Shortly after the SurroTwins were born, I started thinking about doing another journey. During the pregnancy, my husband and I discussed it off and on. One day, after an all-day bout of “morning” sickness, or when the sciatica would shoot down my leg making it impossible to sleep, I’d think, “HELL NO am I ever doing this again;” the next day I’d be glowing and my husband would say how hot I looked and we’d start talking about doing it again.
Our average consensus was that if our current IFs wanted to do a sibling journey, we would, but that we wouldn’t actively seek another couple to work with. When the twins were born at 31 weeks 5 days, I questioned if doing a second journey was even a possibility.
On the day of my six-week check-up, I filled out a records request form and had all of my hospital and updated medical records sent to Oregon Reproductive Medicine to find out. Even though I wasn’t sure if I really wanted to, I needed to know if I had to exclude it as an option or leave it open. Six very long weeks later, I got word that was approved to carry a singleton, but not twins.
I knew that my first IFs wanted to have more children, and that their plan was to do another set of twins in a few years. Which meant carrying for them again was not an option. I was disheartened. The thought of doing another journey was still on my mind, but I wasn’t completely sure. My husband was even less convinced.
Then, in January, I went to San Francisco to speak at the Men Having Babies conference. I had a great time sharing my experience on the panel, and thoroughly enjoyed talking about it with people who were genuinely interested in the whole process. After the conference, we walked down the street to a local gay bar for an after-event event. I started talking with one couple, who expressed appreciation for my part on the panel and sharing so openly and honestly about my journey.
“While you were talking I turned to A and said ‘I want her for our surrogate!’”
“Well, I’m considering another journey, so…”
We talked for quite a bit that night, some about a possible journey—little details like that I was only able to carry one baby, and that I’d have to wait until at least August, if not later in the fall, to get pregnant—and some just about our interests and families. I felt a great connection with them and really enjoyed the laid back feeling of our conversation.
Although I wasn’t scheduled to speak at the conference the next day, I went back to the conference center anyway. There were a couple people I needed to meet, and although I could have easily just gotten their contact info and done an email introduction, it was a good excuse to go back and try to find J & A. After lunch with some fellow surrogate friends, I tracked them down. I knew that they weren’t anywhere near ready to match and wasn’t really even sure if they had a genuine interest in working with me—or if it was just the excitement of the night or having had a couple drinks or them just trying to be nice.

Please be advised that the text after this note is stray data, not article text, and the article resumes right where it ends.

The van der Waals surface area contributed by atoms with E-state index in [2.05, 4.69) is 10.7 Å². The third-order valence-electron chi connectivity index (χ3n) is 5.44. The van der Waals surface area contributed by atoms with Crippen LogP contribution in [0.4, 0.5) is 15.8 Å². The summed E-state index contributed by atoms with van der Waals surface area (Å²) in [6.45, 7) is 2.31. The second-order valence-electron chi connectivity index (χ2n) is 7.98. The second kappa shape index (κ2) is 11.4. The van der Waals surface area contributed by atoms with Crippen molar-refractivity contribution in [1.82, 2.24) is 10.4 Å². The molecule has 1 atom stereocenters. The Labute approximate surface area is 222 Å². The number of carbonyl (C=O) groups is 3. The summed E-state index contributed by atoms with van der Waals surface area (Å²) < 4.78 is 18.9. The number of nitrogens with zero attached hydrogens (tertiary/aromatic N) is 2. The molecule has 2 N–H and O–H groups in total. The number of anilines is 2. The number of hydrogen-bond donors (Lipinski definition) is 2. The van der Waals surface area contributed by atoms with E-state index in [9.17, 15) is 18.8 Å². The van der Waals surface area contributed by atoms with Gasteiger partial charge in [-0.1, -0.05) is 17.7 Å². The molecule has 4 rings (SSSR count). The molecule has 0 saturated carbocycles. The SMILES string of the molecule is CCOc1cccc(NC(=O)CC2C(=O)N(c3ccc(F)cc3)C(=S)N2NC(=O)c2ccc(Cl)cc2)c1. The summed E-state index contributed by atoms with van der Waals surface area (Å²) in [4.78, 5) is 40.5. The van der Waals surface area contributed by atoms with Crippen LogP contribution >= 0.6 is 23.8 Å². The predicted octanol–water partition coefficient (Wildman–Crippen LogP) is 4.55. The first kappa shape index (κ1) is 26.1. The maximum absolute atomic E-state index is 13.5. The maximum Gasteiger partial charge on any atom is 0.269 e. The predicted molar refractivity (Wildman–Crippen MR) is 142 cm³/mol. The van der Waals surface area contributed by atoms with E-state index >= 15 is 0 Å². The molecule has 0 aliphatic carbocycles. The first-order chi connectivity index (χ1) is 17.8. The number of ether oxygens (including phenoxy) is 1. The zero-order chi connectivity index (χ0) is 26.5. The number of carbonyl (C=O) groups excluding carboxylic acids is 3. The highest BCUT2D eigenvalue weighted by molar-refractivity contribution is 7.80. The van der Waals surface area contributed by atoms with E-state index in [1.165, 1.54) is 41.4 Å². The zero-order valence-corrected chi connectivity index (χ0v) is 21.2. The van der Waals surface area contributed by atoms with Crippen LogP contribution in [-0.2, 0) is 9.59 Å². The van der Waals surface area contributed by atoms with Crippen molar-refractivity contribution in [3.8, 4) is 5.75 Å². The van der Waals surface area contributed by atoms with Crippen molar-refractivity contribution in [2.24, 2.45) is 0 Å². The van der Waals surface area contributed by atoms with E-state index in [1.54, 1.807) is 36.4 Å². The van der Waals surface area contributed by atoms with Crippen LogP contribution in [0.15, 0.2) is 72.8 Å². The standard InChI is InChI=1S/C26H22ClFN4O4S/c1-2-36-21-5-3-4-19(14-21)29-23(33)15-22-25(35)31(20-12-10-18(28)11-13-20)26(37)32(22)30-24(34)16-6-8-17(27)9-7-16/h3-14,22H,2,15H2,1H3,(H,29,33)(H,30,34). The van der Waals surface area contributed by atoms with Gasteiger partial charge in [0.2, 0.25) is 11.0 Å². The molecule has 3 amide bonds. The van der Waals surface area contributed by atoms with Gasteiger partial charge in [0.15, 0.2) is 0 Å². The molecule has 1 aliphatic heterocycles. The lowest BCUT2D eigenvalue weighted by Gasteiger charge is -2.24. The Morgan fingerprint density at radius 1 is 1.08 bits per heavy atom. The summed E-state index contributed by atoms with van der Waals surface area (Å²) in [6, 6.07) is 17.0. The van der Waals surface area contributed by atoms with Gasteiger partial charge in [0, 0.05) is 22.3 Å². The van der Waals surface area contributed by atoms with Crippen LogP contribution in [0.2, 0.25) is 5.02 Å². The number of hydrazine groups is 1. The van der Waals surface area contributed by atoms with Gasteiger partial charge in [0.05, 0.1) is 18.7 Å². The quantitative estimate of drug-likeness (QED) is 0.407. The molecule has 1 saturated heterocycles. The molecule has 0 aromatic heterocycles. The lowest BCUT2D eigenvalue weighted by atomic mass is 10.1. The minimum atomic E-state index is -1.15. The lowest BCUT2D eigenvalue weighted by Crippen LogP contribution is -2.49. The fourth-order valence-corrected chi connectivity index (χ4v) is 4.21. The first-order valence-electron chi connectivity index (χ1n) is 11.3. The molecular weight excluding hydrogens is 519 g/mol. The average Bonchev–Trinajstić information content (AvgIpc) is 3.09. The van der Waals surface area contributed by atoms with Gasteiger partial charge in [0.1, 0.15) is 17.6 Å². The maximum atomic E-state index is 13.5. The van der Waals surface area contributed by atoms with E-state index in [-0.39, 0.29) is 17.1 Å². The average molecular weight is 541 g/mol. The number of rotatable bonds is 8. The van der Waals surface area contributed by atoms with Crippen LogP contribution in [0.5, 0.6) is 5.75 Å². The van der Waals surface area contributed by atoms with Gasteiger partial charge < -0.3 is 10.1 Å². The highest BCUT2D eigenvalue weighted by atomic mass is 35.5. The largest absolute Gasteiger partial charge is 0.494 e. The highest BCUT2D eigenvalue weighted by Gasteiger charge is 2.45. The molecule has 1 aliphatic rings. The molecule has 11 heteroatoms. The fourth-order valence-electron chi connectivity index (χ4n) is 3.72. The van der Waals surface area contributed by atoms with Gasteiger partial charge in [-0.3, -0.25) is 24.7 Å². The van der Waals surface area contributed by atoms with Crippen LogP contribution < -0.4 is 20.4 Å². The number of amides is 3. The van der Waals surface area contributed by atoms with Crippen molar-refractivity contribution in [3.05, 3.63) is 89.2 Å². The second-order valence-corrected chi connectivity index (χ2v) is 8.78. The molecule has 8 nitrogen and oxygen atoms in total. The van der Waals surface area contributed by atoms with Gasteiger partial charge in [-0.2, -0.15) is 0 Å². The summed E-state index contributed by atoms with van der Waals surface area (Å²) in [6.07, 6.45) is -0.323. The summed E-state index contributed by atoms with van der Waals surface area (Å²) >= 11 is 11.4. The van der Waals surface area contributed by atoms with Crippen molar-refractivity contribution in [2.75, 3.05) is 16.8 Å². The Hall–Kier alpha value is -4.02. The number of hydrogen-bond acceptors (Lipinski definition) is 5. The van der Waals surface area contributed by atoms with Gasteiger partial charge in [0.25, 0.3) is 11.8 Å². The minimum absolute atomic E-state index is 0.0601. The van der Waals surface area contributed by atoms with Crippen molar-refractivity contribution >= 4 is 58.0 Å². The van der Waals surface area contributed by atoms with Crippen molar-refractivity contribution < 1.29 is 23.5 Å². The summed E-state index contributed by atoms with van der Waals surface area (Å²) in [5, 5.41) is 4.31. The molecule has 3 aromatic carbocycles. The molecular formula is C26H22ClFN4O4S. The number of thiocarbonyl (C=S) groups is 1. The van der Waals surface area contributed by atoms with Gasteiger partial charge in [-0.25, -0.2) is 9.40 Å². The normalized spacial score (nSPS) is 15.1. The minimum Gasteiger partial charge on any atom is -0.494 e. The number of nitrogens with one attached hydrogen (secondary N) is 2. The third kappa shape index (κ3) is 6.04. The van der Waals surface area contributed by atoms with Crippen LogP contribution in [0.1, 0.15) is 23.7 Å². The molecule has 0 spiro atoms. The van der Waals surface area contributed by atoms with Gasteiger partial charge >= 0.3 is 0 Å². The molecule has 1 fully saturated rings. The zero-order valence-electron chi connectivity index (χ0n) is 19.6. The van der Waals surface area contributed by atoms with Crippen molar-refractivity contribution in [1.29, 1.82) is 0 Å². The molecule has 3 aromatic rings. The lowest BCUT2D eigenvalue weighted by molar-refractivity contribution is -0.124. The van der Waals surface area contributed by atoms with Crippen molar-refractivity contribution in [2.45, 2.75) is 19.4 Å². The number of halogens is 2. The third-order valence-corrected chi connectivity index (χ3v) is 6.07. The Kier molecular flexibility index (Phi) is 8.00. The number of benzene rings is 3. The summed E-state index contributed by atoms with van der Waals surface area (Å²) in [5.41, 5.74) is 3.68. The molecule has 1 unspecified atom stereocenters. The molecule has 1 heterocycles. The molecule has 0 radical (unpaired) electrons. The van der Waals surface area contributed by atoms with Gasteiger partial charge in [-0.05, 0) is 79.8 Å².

I saw them in line for lunch, and approached them, much more nervous than I thought I’d be. Like I usually do when I have face-to-face conversations with people, I totally choked, and my previously rehearsed conversation flew out the window. I think I came off more like some sort of crazed baby-obsessed lunatic, and their response felt a lot more “Oh, you thought we were serious?!” than I had envisioned. But, you don’t know if you don’t ask, and overall I felt good about it. If anything, attending that conference and meeting a potential match just solidified how passionate I am about surrogacy and how much I want to do it again, even if it didn’t work out with J & A.
Sitting in the airport that evening, waiting for my flight home, I opened up my Passion Planner and started outlining thoughts for a second journey. Local or International? Gay or Straight? Contract changes? Compensation? Timeline? I wasn’t sure on the details, but I was start.
The truth is, being a surrogate made me really, really happy. I love being pregnant. I love that first positive test when you can stop sucking it in and start wearing leggings like you just don’t care. I love feeling babies wiggle and kick around inside me. I feel sexy when I’m pregnant, and quite frankly, my husband agrees. After the initial “Oh crap—there’s an eight pound baby trying to escape out of a much-too-small hole right this fricking moment” I actually enjoy labor and that crazy rush of oxytocin right after. Of course, having three children of my own, I knew all that before doing this. So even more so, sharing this experience with someone else made me really, really happy. Seeing the babies with their dads fills my heart with an indescribable joy.
The surrogate community is the most amazing community of women I’ve ever been privileged enough to be a part of. As an educator, I feel as though I’ve been connected with some pretty remarkable human beings. But the surrogates I’ve been introduced to take that to a whole nother level of selflessness, giving, and support. Hearing all their stories about where they were in their journey—I knew I had one more in me. My husband, however, would need a little more convincing.
Michelle is a thirty-something married mother of three. She teaches special education at an alternative high school in rural Southern Oregon. Her first surrogacy was for a same-sex couple from Israel. When she’s not taking care of her own children or birthing them for someone else, she enjoys reading and writing and exploring Oregon.